The big night is here, the night of the play. The night that everyone has been waiting for. The cast of the show wait nervously in the wings, jostling for space in the darkness as the audience filter into the auditorium. June and Kelsey, the two presents, are in costumes made of boxes, wrapped in Christmas wrapping paper and tied with bows. Kelsey is in red, and June is in blue. Next to them stands Miles in his red and white fur costume, a fluffy white beard tied around his mouth. Behind them stand the reindeer, all 9 of them, dressed in reindeer suits with hoods that have the reindeer heads on them. Rudolph has a red nose from comic relief day over the reindeer nose on the costume.
Waiting nervously in the other wing is Hattie, in her matching suit to Miles’, and the three elves, in their long green shirts and tights, with bells on the end of their shoes and on their pointed hats so that they jingle whenever they move.
There is an atmosphere of nervous anticipation, and Miles is squeezing his hands together, listening to June’s quiet words of support. Soon enough, the lights are turned down and the hall becomes silent, a single spotlight following the head teacher as he walks onto the stage, coming to a stop in the middle.
“Well, this needs no introduction,” He says, preparing for his introduction. “The children of Year Ten have worked furiously hard recently to bring this to you, mainly on their own, but with the occasional use of Mrs Greenwood’s guiding hand.” He pauses for dramatic effect, “This is the story of ‘The Present That Was Left Behind’, with Miles Strongton as the leading man and Hattie Miller as his leading lady… Enjoy!” He walks off the stage, the spotlight dimming, causing him to trip on the stage. The lights are quickly flicked back on to let him see his way, revealing his shiny, flustered face.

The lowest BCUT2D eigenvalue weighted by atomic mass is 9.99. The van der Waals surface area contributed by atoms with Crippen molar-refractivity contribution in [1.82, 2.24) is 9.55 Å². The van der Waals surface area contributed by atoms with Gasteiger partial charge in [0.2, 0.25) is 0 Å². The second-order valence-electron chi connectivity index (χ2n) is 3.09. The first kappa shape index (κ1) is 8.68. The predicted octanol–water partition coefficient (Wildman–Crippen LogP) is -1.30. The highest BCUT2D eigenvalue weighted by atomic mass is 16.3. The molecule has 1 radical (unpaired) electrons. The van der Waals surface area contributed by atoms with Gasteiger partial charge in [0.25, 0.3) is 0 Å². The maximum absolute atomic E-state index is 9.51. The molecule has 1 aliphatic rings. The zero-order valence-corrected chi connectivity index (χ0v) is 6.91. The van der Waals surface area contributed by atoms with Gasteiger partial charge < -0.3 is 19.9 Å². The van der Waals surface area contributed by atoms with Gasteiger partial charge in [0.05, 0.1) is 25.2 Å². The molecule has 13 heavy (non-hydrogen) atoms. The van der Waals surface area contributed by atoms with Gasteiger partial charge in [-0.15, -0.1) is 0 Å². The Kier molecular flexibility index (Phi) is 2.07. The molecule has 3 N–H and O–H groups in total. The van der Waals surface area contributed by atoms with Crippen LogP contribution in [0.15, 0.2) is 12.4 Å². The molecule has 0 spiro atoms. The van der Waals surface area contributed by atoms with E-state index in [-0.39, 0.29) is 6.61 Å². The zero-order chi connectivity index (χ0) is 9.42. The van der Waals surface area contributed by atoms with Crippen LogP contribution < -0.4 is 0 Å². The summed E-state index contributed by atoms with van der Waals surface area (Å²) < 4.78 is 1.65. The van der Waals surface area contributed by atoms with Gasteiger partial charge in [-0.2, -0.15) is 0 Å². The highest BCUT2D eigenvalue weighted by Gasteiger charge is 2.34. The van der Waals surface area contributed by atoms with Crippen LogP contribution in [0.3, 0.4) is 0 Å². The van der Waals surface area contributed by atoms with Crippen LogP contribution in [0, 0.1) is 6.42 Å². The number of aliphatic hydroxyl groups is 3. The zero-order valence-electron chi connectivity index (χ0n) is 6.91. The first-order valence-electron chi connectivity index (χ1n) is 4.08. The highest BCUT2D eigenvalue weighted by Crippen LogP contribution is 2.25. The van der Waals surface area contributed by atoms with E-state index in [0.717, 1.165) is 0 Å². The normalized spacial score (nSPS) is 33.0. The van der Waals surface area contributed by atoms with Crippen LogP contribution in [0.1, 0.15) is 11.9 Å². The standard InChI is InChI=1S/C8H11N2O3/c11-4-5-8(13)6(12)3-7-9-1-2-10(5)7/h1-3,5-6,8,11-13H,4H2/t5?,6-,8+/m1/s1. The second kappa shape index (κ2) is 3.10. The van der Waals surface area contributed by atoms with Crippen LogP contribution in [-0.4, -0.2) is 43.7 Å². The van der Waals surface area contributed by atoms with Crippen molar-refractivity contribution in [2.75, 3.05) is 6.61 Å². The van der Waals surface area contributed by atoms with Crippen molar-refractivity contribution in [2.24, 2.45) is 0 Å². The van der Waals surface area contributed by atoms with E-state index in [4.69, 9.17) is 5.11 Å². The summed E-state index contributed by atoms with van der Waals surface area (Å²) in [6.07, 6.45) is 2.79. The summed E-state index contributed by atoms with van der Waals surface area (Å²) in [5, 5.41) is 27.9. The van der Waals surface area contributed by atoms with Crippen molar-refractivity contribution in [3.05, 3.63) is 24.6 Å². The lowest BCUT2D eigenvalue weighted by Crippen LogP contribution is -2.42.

In the wings, this brings Miles a moment of relief from his pre-show panic. It also receives a laugh from the audience of parents and pupils, who in return get a stern look from the embarrassed man. Once he has reached his seat, the room is once again plunged into darkness, allowing for Hattie to walk briskly onto the stage, illuminated by her own spotlight, and delivers her first line:
“It’s almost time, Santa, you need to get ready to set off.” Miles hurries onto the stage, not shy nerdy Miles Strongton at all, but Santa Claus himself.
The show ends with a bang, a raucous applause almost deafening Miles as he walks off stage with Hattie for the final time. She beams brightly at him and then skips off to get to the other side of the wings, where she will come on from for the final bow. As he stands there watching the parents through the crack in the curtain, Miles feels a small hand slip into his and turns around to find himself face to face with June. He grins.
“You did great out there.” She says with a small smile.
“Uh, thanks. You did too-” He begins but is cut off by the petite girl pulling his Santa’s beard off his face and giving him a kiss, their hands still wrapped together as they sidestep to the edge of the wing so no-one can see them. They can hear the announcements of the characters coming on to bow, but they don’t care, they are too engrossed in their personal little bubble. That is, of course, until Miles hears the name Santa Claus for the second time, being said in an irritated manner, and remembers that he needs to go on stage. He breaks away from June, who blushes slightly and looks down at their intertwined hands.
“I’ll be back in just a sec.” He says quickly and rushes on, pulling his beard back over his face as he does so. The other members of the cast are lined up along the edge of the stage, with just Hattie standing in the middle, looking at the wings expectantly for him to come on. She rolls her eyes playfully at him as he joins her and they take a bow for the audience, then join the others down the side of the stage.
“Where were you? What were you doing?” She hisses at him.
He stays silent, just giving her a cheeky knowing smile.
“Finally.” She looks up into Miles’ shining eyes, grinning. “I’m glad we’re all happy.”